> On Oct 12, 2016, at 11:19 AM, Alexis <abeingess...@apple.com> wrote:
> 
> I’m having trouble figuring something out: is all of this contingent on all 
> of the relevant operations being completely inlined into a single function at 
> the SIL level? Could failing to inline a standard library function lead to 
> performance cliffs? I understand this is generally true of inlining and 
> dead-code elimination; but I’m wondering how this affects the abstractions we 
> expose. Can we know that some things will “always” work, even if parts aren’t 
> inlined?

Yes, also these optimizations heavily rely on inlining. I would say that 
originally almost everything is inside a called function, just think of all the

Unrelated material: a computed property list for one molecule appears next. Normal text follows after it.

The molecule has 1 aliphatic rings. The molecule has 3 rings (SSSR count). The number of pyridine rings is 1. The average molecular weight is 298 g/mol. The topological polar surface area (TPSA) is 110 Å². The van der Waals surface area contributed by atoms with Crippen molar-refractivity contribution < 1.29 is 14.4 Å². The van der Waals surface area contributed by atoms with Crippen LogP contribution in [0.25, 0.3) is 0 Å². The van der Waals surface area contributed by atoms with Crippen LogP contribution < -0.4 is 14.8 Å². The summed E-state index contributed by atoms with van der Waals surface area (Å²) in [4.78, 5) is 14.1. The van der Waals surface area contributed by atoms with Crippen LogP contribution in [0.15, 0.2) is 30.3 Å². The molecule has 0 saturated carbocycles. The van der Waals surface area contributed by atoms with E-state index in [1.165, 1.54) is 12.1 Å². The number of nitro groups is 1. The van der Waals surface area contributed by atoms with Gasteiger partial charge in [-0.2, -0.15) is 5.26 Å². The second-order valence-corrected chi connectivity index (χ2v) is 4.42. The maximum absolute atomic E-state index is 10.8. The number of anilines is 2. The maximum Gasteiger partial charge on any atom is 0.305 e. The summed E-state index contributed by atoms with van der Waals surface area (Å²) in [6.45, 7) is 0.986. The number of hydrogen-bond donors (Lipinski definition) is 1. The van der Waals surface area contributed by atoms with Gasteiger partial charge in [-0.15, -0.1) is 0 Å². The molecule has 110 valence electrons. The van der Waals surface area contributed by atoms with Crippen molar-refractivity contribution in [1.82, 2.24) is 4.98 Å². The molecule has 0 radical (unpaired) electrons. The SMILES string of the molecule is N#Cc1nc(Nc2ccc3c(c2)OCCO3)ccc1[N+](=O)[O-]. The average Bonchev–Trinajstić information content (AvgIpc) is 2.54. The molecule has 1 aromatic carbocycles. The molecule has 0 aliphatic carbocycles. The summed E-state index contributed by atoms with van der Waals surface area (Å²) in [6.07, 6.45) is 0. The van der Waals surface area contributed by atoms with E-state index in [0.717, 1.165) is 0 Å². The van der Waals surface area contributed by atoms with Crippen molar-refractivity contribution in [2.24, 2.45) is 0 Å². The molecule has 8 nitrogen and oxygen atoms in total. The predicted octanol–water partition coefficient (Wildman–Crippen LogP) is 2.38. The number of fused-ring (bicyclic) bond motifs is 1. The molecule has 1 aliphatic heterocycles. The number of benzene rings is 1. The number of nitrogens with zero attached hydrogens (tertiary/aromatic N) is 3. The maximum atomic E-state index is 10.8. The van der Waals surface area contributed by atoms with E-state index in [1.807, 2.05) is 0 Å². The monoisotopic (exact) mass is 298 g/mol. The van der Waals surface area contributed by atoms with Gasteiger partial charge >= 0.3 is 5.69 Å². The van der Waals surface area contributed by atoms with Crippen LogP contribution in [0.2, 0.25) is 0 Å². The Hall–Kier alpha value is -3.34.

generated getters/setters. But usually this is not a problem because most of 
the relevant functions are quite small and always inlined anyway.


> 
>> On Oct 11, 2016, at 7:48 PM, Erik Eckstein via swift-dev 
>> <swift-dev@swift.org> wrote:
>> 
>> This is a proposal for representing copy-on-write buffers in SIL. Actually 
>> it’s still a draft for a proposal. It also heavily depends on how we move 
>> forward with SIL ownership.
>> <CopyOnWrite.rst>
>> If you have any comments, please let me know.
>> 
>> Erik
>> 
>> 
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>> swift-dev mailing list
>> swift-dev@swift.org
>> https://lists.swift.org/mailman/listinfo/swift-dev
> 

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